and a self-dual tensor field. = 0 (228) so we must have 21 Weyl spin. 48 .d. 1 gravitino with the opposite helicity and 8 self-dual antisymmetric tensors as a multiplet free from gravitational anomalies. = − p1 . These fields appear in the N = 2 chiral supergravity multiplet in d = 10 [81]. Finally in d = 10 we have 1 I1/2 = (−31p31 + 44p1 p2 − 16p3 ) (229) 967680 1 I3/2 = (225p31 − 1620p1 p2 + 7920p3 ) (230) 967680 1 Is.d.d. To conclude with the subject of local anomalies we present the cancelation of anomalies for type-I superstring found by Green and Schwarz [96] (we follow the presentation in [97]).d. = (−256p31 + 1664p1p2 − 7936p3) (231) 967680 and the minimal solution is found to be [81] − I1/2 + I3/2 + Is.2. = (16p21 − 112p2) .12 fermions.d. Let us note that I1/2 = Is.21 Weyl fermion. indicates the fact that a positive chirality fermion is equivalent to a right-moving scalar because of two-dimensional bosonization [95]. 1 I1/2 = (7p2 − 4p2 ) (225) 5760 1 1 I3/2 = (275p21 − 980p2 ) (226) 5760 1 Is. (224) 24 and there are many ways of cancelling the anomaly. In d = 6. a gravitino field of opposite chirality.d. = 0 (232) Thus the gravitational anomaly cancels for a spin.5 Examples: Green-Schwarz cancellation mechanism and Wit- ten’s SU (2) global anomaly As an application of all this machinery we present the non-trivial cancellation of gravitational anomalies for some supergravity theories [81]. (227) 5760 The minimal cancellation ocurs for 21I1/2 − I3/2 + 8Is. In d = 2 dimensions the relevant characteristic polynomials of order 4 are 1 I1/2 = − p1 24 23 I3/2 = p1 24 1 Is.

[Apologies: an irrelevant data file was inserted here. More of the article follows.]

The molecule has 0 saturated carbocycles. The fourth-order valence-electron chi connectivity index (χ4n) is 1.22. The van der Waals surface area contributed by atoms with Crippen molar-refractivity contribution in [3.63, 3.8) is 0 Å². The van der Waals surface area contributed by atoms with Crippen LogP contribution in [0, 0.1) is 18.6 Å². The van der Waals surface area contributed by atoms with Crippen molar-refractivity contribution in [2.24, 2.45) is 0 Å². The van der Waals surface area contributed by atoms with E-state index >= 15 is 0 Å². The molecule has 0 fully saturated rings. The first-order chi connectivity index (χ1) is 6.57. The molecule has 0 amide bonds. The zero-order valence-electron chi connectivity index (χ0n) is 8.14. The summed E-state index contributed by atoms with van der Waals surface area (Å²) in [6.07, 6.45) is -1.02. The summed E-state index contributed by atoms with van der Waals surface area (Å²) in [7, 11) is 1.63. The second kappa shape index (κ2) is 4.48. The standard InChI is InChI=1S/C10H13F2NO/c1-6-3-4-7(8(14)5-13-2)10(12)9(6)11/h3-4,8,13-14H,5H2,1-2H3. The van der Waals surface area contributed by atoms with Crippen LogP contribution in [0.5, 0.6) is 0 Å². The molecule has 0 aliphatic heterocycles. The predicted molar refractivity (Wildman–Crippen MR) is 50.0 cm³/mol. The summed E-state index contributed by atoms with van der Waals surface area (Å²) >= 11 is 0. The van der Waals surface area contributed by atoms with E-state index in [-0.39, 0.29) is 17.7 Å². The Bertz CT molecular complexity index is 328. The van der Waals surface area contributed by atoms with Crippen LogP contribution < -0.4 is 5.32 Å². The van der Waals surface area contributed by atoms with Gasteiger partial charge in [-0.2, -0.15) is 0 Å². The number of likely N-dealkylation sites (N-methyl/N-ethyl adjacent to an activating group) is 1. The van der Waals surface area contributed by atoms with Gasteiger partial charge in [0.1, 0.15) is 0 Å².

It can be shown that this factorization is possible if k = −1/30 and 1 1 tr F 6 = tr F 2 tr F 4 − (tr F 2 )3 (236) 48 14400 so I8 is equal to 1 1 1 I8 = tr F 4 − (tr F 2 )2 − tr F 2 tr R2 24 7200 240 1 4 1 2 2 + tr R + (tr R ) . This could be accomplished for example if tr F 6 = α tr F 2 tr F 4 + β(tr F 2 )3 (234) The crucial point is that all anomalies can be cancelled provided I12 factorizes according to I12 = (tr R2 + k tr F 2 )I8 (235) where I8 is an invariant 8-form constructed in terms of F and R. that if we consider the leading terms with tr F 6 and tr R6 . we note. The super Yang-Mills multiplet has the ten- dimensional gluon Aaµ and the Weyl-Majorana gluino λa in the adjoint representation of the gauge group G. 5760 8 13824 32 where the trace of the gauge curvature is in the adjoint representation and N is the dimension of the gauge group. In order to cancel the anomaly coming from the leading terms the gauge group is restricted to have dimension N = 496 and such that in the adjoint representation tr F 6 is not an independent Casimir. The most important feature of Green and Schwarz result is that by simply imposing the cancellation of both gauge and gravitational anomalies we have 49 . (237) 8 32 All these conditions (factorization and N = 496) can be fulfilled if and only if the gauge group is SO(32). the anomalies they originate cannot be cancelled by the addition of local counterterms to the effective action. the left-handed Weyl-Majorana gravitino ψ µ . Shifting all gravitational anomalies to the local-Lorentz transformations we get the 12-form characterizing the anomaly is: 1 1 I12 = − tr F 6 + tr F 4 tr R2 15 24 1 h i N − 496 − tr F 2 5(tr R2 )2 + 4tr R4 + tr R6 (233) 960    7560  N − 496 1 N − 496 1 + + tr R4 tr R2 + + (tr R2 )3 . first of all.The low energy field theory for type-I superstrings is N = 1 super Yang-Mills coupled to N = 1 SUGRA in ten dimensions. The N = 1 SUGRA multipled contains the graviton eµa . the antisymmetric tensor Bµν and the dilaton Φ. the right-handed Weyl-Majorana fermion λ. E8 × E8 or E8 × U(1)248 . From this polynomial we obtain the complete set of anomalies for the low-energy field theory of type-I superstrings. To describe the cancellation of anomalies discovered by Green and Schwarz.